Salima Hashmis works were pretty but it was difficult to connect them with the plight of the victim of domestic violence, Zainab, which l was told was what they were about. Mehar Afrozes paintings were not at their best. Nahid Raza was seen trying impatiently to abandon herself to heavily texturised surfaces in white and black. Qudsia Nisar was shockingly garish. Only Samina Mansuri had a canvas of resonance, and one wished it was not going out of the country yet. There were some paintings which looked like doubtful miniatures which made Hajra Rahis claim to inclusion stronger. Mansura Hassan, who has emerged as an interpreter of Kishwar Naheeds poetry with the poets help, showed a remarkable disposition to say nothing. There were paintings which could not have made it to any exhibition but for the gender bias. So much for Dr Nima Poovaya-Smiths judgement, unless she believes that she is doing the kind thing to encourage our artists – or she feels that Bradford and Pakistan do not deserve anything better.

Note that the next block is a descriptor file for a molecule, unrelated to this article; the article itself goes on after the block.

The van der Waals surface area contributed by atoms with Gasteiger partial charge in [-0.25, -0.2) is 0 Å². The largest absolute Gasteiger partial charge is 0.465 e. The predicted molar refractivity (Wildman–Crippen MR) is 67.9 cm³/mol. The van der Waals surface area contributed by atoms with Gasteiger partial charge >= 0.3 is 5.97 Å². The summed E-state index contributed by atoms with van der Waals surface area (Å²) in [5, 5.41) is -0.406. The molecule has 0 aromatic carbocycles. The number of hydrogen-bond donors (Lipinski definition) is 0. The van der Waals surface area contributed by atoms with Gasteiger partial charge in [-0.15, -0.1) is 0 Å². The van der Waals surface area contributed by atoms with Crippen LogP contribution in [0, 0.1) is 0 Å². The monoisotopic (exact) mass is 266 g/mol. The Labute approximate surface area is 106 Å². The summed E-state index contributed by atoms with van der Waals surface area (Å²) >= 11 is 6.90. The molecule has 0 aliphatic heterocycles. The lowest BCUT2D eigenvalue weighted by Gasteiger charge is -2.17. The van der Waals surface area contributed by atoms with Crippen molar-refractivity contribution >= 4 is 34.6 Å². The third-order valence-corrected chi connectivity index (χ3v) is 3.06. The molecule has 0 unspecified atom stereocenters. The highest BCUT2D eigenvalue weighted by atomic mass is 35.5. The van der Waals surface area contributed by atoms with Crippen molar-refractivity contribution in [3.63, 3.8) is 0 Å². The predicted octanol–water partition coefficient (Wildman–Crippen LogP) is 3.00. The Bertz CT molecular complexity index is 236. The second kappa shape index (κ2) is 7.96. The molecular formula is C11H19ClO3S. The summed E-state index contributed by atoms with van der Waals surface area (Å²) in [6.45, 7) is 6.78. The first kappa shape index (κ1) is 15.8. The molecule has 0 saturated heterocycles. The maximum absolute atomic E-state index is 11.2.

The major names in the exhibition do not need the protection of their gender they have made it on their own. Mehar Afroze, Nahid Raza, Salima Hashmi, Mansura Hasan, Samina Mansuri, Sumayya Durrani, Qudsia Nisar receive as much attention as men, if not more. What are they going to gain by lending their name to support the feminist politics of art in England? Having made their name with men in Pakistan on merit, what need is there for these artists to erect a “chardiwari” round themselves in England? Whose agenda is it to put up a “zenana” exhibition in Bradford?